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Stress and Looking After an Elderly Relative

After a lifetime of work, our old age can be a time of personal fulfilment and contentment.


However, as our population continues to live longer, so it becomes more common for families to worry about how they will look after their elderly parents, and for older people themselves to worry about how they will be able to cope, so as not ‘be a burden’ to their children.

Such stresses and concerns are familiar to many of us, but living a long life need not be something to fear, even with the added challenges of chronic conditions and reduced physical ability.

What is needed is good communication and understanding between all involved, and getting good quality information on the options available, including benefits and financial advice, health, housing and care options. There are many charities working with elderly people such as Age UK and they are good sources of knowledgeable experience and support.

One of the first options people often consider is of the family moving in together, whether it’s the older person moving in with their children or the other way round. This may be a good solution for those families who have the space and good relationships, but won’t suit everyone.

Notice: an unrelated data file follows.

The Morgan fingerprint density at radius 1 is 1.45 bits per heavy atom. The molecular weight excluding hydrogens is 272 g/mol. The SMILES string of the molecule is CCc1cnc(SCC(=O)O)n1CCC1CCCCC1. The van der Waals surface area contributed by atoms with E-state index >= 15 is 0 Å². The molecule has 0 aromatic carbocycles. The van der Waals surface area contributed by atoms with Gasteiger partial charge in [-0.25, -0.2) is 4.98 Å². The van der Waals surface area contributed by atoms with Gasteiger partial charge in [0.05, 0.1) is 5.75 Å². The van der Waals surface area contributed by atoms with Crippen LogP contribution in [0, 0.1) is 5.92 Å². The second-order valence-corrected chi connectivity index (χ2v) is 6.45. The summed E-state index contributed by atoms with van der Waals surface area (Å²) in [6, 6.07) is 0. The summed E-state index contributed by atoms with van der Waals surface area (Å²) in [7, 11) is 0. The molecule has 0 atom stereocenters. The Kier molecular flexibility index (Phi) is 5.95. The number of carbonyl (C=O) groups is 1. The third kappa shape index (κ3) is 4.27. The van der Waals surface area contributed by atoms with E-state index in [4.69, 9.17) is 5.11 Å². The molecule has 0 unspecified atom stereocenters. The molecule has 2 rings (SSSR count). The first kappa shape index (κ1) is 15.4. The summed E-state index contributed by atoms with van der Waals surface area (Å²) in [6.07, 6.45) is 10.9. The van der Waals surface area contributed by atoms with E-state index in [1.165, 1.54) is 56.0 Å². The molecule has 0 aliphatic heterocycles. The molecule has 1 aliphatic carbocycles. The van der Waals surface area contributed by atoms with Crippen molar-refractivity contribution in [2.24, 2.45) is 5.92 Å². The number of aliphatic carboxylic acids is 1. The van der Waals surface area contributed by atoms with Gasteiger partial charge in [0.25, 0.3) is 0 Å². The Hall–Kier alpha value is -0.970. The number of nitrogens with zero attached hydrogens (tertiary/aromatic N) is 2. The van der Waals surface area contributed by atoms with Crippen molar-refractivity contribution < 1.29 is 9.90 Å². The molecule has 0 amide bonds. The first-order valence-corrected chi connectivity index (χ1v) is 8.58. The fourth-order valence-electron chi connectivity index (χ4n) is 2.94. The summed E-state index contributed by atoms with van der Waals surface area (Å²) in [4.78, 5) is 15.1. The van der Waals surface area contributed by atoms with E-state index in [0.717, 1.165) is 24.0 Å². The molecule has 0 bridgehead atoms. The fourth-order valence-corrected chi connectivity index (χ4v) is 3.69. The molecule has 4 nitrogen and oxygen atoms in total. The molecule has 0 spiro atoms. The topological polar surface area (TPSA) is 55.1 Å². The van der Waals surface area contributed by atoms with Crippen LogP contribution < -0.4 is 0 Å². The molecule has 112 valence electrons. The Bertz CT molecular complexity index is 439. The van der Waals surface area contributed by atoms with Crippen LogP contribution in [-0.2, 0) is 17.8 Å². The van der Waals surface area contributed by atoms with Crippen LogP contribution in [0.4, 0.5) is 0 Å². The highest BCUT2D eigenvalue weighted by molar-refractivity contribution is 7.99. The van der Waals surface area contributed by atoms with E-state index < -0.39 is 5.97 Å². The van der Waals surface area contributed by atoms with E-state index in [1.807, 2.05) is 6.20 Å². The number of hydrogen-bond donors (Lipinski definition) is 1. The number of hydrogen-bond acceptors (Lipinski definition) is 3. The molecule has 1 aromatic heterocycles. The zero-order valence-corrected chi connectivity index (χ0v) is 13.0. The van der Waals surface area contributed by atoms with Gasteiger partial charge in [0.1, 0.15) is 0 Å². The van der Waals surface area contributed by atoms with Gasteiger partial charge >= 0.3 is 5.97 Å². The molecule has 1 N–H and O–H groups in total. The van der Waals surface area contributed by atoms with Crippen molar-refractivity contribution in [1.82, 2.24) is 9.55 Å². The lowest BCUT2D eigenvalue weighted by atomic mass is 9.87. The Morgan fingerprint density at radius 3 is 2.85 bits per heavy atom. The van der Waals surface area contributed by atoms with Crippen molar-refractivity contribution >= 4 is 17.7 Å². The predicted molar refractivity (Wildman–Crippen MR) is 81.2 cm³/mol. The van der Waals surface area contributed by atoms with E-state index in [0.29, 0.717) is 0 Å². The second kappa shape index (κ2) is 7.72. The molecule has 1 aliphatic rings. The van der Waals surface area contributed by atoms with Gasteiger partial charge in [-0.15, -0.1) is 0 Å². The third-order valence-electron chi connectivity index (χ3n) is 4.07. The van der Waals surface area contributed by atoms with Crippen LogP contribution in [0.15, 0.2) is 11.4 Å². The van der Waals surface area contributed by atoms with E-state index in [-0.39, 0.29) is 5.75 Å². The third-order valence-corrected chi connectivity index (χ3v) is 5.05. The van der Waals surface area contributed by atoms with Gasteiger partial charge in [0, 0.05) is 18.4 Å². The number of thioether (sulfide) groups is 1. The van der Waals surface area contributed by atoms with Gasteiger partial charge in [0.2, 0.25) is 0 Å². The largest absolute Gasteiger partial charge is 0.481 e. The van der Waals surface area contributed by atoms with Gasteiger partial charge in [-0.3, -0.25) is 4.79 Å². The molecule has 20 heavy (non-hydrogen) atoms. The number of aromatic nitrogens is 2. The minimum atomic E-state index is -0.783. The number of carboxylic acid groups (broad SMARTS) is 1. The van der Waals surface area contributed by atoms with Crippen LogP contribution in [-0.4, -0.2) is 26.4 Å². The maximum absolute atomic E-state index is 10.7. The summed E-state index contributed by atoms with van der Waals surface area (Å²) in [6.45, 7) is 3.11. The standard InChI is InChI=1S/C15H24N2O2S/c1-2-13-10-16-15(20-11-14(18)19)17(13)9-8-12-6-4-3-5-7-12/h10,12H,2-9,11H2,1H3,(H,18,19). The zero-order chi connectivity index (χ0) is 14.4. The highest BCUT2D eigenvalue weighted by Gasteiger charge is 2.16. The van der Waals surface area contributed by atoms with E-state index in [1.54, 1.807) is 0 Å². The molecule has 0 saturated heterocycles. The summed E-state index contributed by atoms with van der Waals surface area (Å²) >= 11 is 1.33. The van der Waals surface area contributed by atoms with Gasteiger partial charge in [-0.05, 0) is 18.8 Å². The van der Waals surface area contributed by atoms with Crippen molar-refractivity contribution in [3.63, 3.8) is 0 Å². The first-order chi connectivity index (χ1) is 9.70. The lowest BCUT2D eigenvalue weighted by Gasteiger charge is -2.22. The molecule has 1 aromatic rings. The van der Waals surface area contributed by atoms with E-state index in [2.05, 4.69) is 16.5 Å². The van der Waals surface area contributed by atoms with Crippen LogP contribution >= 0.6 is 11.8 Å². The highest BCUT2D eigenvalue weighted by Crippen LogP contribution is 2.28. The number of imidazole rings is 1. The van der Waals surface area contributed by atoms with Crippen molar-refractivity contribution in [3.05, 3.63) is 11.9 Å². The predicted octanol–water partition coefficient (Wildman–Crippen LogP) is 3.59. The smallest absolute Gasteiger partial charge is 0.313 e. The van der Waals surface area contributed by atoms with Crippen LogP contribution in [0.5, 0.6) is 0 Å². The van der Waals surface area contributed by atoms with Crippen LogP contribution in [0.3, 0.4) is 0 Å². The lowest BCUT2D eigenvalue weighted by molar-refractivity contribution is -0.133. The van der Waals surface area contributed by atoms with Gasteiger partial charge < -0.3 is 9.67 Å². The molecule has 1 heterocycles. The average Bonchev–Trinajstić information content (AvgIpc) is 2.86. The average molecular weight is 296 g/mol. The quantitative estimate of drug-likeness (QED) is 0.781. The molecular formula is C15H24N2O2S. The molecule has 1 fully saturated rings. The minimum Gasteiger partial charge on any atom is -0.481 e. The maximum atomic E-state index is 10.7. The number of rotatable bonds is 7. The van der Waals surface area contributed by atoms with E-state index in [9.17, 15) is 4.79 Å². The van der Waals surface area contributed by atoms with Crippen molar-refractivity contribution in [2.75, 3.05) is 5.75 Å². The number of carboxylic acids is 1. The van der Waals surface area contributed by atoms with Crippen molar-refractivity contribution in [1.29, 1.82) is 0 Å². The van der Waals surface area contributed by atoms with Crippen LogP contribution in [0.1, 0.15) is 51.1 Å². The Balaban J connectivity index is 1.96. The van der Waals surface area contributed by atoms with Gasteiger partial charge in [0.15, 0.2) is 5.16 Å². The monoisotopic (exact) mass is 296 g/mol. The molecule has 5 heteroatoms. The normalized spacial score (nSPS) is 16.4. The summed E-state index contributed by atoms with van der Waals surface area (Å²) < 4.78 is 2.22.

It can change family dynamics as all of a sudden the parent is now perceived as being cared for by the children. The older person will often have worries and fears about losing their independence and even a sense of their own identity. If their needs involve intimate personal care, then this is often something families can find very stressful if they try to look after everything themselves.

But for older people who may not be able to live completely independently any more, but do not necessarily need 24hour care such as in a traditional nursing home, there are a variety of supported living options available from home care visiting services to supported housing schemes.

Good quality supported housing schemes, such as those run by ExtraCare Charitable Trust in the north of the UK, take a holistic approach to a residents care needs. The ideal is to enable residents to maintain their independence as far as possible and to tailor any support required to their individual needs.

Housing schemes like these can cater for a range of personal and health care needs from those with very few requirements to those living with dementia. As well as being in a safe and secure home of their own, residents can have access to a full range of facilities to maximise their wellbeing, including and health, leisure and wellbeing services and activities such as gardening, music, book clubs or Tai Chi.

So through finding out about the options available in your local area, a lot of the stress and worry about growing older can be alleviated. Old age can be looked toward with more confidence and a sense of security for all those involved.

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